Our national debt just exceeded 22 trillion dollars. To pay this debt today each citizen owes $67,033.  Since children pay no taxes, nor do about 45 percent of our adult population, each taxpayer actually owes $179,908. Our largest creditors in order are: Medicare/Medicaid $1,091,280,000,000, Social Security $1,005,651,000,000, Defense/War 676,814,000,000, Income Security (welfare) $293,531,000,000, Net Interest on Debt $350,206,000,000, and Federal Pensions $272,980,000,000 (USDebtClock.org). 

Even with the present robust Trump economy (the best in several decades) this cannot continue to escalate.  We are on a collision course with Armageddon which, at this late date, may not be avoidable. Any hope depends on three things (1) our ability to make significant cuts in the top six expenditures noted above, (2) our not electing a big spending congress or president in the next decade, (3) our not entering into any new big funding events such as war, infrastructure overhaul, or open borders allowing new groups to “eat out our substance” without having already paid their way.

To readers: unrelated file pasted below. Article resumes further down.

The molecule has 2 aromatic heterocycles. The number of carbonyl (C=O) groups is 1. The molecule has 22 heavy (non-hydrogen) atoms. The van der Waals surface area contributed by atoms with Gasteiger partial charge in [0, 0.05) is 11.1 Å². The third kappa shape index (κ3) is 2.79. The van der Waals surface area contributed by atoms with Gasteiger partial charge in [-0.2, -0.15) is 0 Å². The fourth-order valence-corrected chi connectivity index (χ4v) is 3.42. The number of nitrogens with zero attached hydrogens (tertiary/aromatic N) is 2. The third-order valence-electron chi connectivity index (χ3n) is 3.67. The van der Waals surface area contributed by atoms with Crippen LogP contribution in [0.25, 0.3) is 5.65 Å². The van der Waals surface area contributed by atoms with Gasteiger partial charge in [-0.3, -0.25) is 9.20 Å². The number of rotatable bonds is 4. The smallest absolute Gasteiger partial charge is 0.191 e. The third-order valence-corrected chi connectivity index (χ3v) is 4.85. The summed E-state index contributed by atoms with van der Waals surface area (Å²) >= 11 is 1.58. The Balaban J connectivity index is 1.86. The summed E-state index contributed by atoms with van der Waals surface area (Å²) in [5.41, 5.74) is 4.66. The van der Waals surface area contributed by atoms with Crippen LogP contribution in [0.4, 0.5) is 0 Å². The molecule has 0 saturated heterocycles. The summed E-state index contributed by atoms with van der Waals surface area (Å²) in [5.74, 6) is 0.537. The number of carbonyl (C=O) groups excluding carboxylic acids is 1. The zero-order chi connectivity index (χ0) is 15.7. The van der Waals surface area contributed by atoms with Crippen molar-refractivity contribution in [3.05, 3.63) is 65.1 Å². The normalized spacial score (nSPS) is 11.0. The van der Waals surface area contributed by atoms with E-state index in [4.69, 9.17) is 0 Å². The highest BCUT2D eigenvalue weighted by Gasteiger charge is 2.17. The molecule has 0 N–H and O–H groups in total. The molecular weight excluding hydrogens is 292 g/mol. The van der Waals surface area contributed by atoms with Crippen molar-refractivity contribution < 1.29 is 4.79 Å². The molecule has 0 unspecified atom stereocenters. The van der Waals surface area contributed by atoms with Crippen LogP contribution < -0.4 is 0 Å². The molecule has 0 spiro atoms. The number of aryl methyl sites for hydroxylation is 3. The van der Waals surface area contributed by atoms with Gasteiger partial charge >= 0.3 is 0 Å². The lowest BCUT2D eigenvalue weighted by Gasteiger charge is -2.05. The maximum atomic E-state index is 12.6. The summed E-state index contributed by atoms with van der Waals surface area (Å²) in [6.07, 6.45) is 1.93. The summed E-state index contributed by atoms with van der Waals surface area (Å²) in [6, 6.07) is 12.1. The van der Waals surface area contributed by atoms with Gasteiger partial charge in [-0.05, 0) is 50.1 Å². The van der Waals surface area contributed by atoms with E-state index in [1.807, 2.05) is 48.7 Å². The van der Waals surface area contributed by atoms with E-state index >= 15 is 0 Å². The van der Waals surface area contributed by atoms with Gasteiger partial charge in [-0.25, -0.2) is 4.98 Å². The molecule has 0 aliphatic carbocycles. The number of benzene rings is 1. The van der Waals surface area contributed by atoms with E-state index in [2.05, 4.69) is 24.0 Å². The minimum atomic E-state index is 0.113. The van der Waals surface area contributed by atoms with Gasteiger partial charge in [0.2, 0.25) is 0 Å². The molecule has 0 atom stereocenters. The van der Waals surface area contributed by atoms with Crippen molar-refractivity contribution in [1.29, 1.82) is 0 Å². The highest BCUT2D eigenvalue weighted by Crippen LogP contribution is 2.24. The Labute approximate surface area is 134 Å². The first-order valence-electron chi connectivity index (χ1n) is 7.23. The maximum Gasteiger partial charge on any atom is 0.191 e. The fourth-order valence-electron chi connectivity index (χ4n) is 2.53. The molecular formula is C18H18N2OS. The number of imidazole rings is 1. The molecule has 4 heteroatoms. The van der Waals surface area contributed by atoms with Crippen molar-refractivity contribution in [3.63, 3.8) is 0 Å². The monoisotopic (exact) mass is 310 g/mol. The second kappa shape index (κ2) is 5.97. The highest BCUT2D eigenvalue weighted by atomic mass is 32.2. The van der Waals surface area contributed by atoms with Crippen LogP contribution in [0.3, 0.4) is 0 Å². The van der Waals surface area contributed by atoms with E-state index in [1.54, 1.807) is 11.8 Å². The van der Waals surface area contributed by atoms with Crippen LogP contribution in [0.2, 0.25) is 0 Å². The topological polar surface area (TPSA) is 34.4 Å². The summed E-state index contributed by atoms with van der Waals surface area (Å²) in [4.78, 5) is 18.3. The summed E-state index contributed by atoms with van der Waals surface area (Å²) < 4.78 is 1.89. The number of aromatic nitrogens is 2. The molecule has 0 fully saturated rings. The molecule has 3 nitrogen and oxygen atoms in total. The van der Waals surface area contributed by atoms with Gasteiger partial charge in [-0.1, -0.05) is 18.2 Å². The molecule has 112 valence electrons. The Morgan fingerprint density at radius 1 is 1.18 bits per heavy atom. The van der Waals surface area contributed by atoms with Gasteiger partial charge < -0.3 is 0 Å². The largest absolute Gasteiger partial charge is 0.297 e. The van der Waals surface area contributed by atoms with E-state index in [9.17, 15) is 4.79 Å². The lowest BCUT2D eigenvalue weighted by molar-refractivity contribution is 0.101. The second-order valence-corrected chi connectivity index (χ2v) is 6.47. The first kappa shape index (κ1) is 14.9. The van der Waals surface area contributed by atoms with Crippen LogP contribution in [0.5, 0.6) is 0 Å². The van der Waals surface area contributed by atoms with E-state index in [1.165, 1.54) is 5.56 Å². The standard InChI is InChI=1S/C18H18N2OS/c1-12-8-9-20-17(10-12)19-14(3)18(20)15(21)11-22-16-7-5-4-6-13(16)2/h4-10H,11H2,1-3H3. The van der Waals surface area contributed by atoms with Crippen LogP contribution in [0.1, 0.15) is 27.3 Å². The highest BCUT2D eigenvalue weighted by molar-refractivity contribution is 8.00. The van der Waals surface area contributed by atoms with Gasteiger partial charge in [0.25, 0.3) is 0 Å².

Of this enslaving debt, $4 trillion came from eight years of George W. Bush and $10 trillion from eight years of Barack Obama — the two biggest spending presidents in U.S. history. Obama alone accumulated more debt than all previous presidents put together. Donald Trump is responsible for more than $2 trillion in two years.

So what is a trillion dollars? To begin with a trillion is the number one followed by twelve zeros. A trillion dollars is a thousand billion and a billion is a thousand million. This still means very little to students who count their money in fives, tens and twenties. 

One mathematician gave us a more practical way to evaluate our outstanding debt. One trillion, one-dollar bills stacked atop each other (not end to end but flat) would reach nearly 68,000 miles into space—a third of the way to the moon (See CNN News Cast, Feb. 4, 2009). If so, the debt incurred under President Obama alone, $10 trillion, would have reached the moon and back and to the moon again. Moreover, if you like traveling atop this stack of ones, our total $22 trillion in debt would take you to the moon and back three times and to the moon a fourth time and a third of the way home again. 

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